And on my servants and on my handmaidens I will pour out in those days of my Spirit; and they shall prophesy:
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EXPOSITORY (ENGLISH BIBLE)And on my servants and on my handmaidens . . .—This was the culminating point of the joyous prediction. Not on priests only, or those who had been trained in the schools of the prophets, but on slaves, male and female, should that gift be poured by Him who was no respecter of persons. The life of Amos, the herdsman of Tekoa, the “gatherer of sycomore fruit” (Amos 1:1; Amos 7:14), was, perhaps, the earliest example of the gift so bestowed. The apostolic age must have witnessed many. The fisherman of Galilee, who was now speaking, was the forerunner of thousands in whom the teaching of the Spirit has superseded the training of the schools.Romans 1:1. It is possible, however, that Joel intended to refer to the servants of God. It is not "upon your servants," etc., as in the former expression, "your sons," etc.; but the form is changed, "upon servants and handmaids." The language, therefore, will admit the construction of the Septuagint and of Peter; and it was this variation in the original Hebrew which suggested, doubtless, the mention of "my servants," etc., instead of your servants.
And on my handmaids - Female servants. The name is several times given to pious women, Psalm 86:16; Psalm 116:16; Luke 1:38, Luke 1:48. The meaning of this verse does not materially differ from the former. In the times of the gospel, those who were brought under its influence would be remarkably endowed with ability to declare the will of God.
pour out of my Spirit—in contrast with the mere drops of all preceding time.
upon all flesh—hitherto confined to the seed of Abraham.
sons … daughters … young men … old men … servants … handmaidens—without distinction of sex, age, or rank.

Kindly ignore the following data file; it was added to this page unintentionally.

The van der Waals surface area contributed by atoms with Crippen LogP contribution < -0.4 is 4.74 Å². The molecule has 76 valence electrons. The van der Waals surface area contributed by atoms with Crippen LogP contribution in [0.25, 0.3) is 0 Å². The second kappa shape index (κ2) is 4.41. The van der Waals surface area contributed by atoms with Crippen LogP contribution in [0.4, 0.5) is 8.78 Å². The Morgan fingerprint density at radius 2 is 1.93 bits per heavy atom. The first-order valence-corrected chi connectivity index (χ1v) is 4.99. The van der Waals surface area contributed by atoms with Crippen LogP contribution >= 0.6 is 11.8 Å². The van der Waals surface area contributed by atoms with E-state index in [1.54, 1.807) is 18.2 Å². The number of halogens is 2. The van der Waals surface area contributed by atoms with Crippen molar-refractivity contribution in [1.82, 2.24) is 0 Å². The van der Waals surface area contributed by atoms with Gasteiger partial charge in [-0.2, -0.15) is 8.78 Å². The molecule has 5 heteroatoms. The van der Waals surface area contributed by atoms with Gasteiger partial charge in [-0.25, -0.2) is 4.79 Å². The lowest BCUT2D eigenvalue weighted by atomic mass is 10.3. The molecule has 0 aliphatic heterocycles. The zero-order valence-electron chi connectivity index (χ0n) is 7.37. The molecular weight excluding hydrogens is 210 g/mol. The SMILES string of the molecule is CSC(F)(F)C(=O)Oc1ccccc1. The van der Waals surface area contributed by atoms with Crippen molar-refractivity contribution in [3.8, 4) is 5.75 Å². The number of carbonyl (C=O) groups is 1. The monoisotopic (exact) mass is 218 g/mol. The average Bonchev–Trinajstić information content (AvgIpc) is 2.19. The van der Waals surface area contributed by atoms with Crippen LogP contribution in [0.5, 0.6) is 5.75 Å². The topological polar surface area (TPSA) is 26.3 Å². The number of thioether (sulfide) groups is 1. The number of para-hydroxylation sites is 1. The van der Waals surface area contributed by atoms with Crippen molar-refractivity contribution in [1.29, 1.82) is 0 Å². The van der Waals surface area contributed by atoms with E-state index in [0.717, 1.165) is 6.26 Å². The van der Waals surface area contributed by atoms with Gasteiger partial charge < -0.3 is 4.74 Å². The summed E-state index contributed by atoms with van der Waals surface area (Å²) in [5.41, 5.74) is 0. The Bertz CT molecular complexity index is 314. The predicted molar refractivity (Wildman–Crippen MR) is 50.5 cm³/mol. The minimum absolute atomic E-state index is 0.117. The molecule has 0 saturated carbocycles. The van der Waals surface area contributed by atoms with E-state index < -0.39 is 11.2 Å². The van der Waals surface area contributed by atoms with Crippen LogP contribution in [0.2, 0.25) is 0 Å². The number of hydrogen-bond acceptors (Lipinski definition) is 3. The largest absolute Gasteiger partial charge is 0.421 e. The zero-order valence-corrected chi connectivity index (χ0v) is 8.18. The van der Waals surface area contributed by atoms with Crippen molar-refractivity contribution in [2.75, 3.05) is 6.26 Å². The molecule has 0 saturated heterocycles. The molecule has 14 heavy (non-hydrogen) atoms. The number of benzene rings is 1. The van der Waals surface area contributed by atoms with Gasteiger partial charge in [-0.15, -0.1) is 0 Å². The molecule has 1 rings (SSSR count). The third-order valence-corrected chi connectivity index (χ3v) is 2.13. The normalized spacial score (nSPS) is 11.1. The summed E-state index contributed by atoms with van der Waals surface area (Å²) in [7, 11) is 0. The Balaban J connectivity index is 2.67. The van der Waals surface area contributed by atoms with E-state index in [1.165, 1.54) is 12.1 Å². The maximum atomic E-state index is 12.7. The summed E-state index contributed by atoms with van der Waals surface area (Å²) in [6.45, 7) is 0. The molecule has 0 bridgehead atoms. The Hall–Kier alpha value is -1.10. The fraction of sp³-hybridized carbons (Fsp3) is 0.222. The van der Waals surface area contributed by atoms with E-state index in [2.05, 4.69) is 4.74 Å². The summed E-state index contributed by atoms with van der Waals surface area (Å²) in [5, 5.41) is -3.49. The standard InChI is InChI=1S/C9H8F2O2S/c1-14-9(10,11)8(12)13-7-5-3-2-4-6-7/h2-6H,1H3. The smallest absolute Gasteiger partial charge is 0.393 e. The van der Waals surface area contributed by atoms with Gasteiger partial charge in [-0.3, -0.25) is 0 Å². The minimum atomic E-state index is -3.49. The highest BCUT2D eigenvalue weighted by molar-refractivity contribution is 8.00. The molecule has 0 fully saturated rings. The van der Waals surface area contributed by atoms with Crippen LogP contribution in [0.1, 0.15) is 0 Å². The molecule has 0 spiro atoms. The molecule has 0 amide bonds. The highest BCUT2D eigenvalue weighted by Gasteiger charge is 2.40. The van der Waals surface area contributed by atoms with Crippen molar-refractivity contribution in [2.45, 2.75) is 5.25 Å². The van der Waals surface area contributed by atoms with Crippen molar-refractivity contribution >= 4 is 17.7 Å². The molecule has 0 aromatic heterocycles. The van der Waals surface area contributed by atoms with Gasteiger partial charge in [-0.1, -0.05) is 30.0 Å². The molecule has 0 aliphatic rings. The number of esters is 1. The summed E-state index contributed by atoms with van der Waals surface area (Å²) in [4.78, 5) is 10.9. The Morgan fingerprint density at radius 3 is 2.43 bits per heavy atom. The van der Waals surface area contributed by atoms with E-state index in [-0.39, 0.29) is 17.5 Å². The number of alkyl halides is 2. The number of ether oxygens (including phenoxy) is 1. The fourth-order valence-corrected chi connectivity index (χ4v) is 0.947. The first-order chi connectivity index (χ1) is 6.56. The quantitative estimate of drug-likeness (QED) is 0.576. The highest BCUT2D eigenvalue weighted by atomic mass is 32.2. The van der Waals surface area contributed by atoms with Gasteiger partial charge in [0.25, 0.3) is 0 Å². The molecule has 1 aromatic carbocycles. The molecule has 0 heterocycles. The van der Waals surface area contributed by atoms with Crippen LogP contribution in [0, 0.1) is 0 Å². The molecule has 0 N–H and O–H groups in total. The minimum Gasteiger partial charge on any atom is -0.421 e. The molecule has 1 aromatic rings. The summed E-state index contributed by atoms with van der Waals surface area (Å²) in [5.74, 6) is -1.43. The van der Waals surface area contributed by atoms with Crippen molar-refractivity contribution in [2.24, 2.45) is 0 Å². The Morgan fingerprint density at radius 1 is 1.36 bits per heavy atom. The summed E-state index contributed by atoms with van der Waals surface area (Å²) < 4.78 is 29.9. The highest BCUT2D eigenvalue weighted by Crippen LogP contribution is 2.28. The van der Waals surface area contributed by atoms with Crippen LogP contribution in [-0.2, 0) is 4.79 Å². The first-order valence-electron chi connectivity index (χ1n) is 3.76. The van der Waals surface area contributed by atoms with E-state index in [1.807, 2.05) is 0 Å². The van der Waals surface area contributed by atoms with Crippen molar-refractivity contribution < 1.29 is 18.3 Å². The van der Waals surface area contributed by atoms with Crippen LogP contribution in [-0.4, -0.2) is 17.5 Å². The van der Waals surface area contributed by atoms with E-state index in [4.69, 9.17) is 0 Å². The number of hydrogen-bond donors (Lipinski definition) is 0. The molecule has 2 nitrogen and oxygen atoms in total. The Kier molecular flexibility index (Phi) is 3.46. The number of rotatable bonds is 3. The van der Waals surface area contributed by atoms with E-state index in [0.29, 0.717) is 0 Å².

see visions … dream dreams—This is a mere accommodation to the ways in which the Spirit operated under the ancient economy, when the prediction was delivered; for in the New Testament, visions and dreams are rather the exception than the rule.On my servants and on my handmaidens; to show what all ought to be, that hope to receive any benefit or comfort from the promises of God, either in the law or gospel, the Old or New Testament; viz. such as seek and serve God; but to the disobedient and unbelieving there is not a comfortable word in all the book of God. Some read without the pronoun, on servants and handmaids; to show that God doth not despise men of the lowest rank and condition in the world, but that the promise of the Spirit is made unto them also.
I will pour out, in those days, of my Spirit, and they shall prophesy; see the note on the preceding verse, from whence this clause, "and they shall prophesy", is repeated; for it is not in the text in Joel; which is done to point at the end and effect of the Spirit being poured down upon them,And on my servants and on my handmaidens I will pour out in those days of my Spirit; and they shall prophesy:
EXEGETICAL (ORIGINAL LANGUAGES)Acts 2:18. A repetition of the chief contents of Acts 2:17, solemnly confirming them, and prefixing the persons concerned.